Now, basically, every sports team in North America has an environmental program. Most venues in the United States are paying attention to operations in an environmental way. We have over 25 LEED certified stadiums now, more than 20 professional sports stadiums with solar arrays, and three times that number at the collegiate sports level. We have healthier food, water conservation initiatives, recycling rates in excess of 90 percent.

A lot of it started because there was a good business case for it, but branding also played a role. Fans consistently indicate support for sports organizations doing environmentally better things.

Criscuolo: How is USA Triathlon developing its sustainability strategy?

Rocky Harris: Although we’re a very forward-thinking organization and have been for a long time, when I started with USA Triathalon about a year ago, we didn’t even have a sound recycling program in our building. Within two weeks, I brought in recycling bins and arranged with the company that manages our trash to add that as part of their services to us.

We have 4,300 sanctioned events around the country. Where I think we can do better is by communicating to those events on how to be carbon neutral. There’s a lot of plastic with our events, a lot of things thrown away, so we’re working to make sure they use more sustainable practices. At our national events, of course, we use recycling bins and don’t allow paper registration. We also do digital programs at most of our events and hold used clothing and shoe recycling drives. I’m currently working with Arizona State University and a few other groups to help us develop an overarching sustainability strategy — not just tactics, which are what we’re implementing right now.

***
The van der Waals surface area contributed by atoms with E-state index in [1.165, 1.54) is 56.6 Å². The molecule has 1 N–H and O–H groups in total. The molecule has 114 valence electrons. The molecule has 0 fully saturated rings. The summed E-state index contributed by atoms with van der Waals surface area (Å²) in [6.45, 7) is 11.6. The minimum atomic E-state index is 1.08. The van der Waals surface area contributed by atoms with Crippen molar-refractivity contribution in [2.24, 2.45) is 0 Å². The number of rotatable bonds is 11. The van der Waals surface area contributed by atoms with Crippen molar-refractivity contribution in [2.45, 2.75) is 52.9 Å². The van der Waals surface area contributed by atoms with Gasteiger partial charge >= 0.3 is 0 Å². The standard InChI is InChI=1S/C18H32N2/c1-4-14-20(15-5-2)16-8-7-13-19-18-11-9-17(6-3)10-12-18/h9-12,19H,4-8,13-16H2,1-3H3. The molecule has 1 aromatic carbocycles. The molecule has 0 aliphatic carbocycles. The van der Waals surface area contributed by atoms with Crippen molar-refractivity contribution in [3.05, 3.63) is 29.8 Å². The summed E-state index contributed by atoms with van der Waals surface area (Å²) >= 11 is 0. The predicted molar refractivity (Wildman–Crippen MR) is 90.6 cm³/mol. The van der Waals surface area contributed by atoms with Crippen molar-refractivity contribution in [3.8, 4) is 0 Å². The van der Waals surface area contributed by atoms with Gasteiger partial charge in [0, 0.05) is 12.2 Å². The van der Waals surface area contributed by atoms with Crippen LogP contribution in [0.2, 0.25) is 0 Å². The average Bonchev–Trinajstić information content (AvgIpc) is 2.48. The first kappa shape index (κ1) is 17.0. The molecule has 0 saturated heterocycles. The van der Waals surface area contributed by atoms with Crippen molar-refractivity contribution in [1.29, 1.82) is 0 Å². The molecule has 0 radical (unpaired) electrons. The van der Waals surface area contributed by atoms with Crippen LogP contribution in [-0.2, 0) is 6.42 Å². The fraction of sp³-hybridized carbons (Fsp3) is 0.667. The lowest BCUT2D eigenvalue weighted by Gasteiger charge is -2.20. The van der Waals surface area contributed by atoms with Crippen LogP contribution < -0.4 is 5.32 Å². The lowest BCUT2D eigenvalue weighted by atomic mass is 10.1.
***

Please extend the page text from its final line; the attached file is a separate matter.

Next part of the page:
From a broader sustainable strategy perspective, we see our sport as a sustainable sport. It’s outdoors, and we promote riding bikes to work. We believe that being outdoors and being a part of nature helps people really understand the value of sustainability overall.

Criscuolo: As an athlete, what do you wish you could change in terms of sustainability?

Kaitlin Sandeno Hogan: Swimmers go through their bathing suits so quickly. You can only race in one of those suits one to three times and then you get rid of it. That’s something I would be really interested to see if we can change as a sport. The water bottles, too — I have a new water bottle almost every day between losing them and throwing them away. 

Criscuolo: With the LA 2028 Olympics on the horizon, what opportunities do you see to make Olympic swimming more sustainable?

Sandeno Hogan: A lot goes into making the Olympics come together, and often the top concern is how we outdo the last one, not how we do that without negatively impacting our environment. Hopefully, the pools will be saltwater pools, which get rid of the chlorine, get rid of the toxins.

Los Angeles is on point in cleaning up the environment, so I’m excited to see what the Olympic Committee and the city can do.  In terms of making the sport of swimming more sustainable, I think we’re popular every four years when the Olympics comes around. I’d like to see our sport be more popular year-round, as well as more financial sustainability for all athletes, not just swimmers.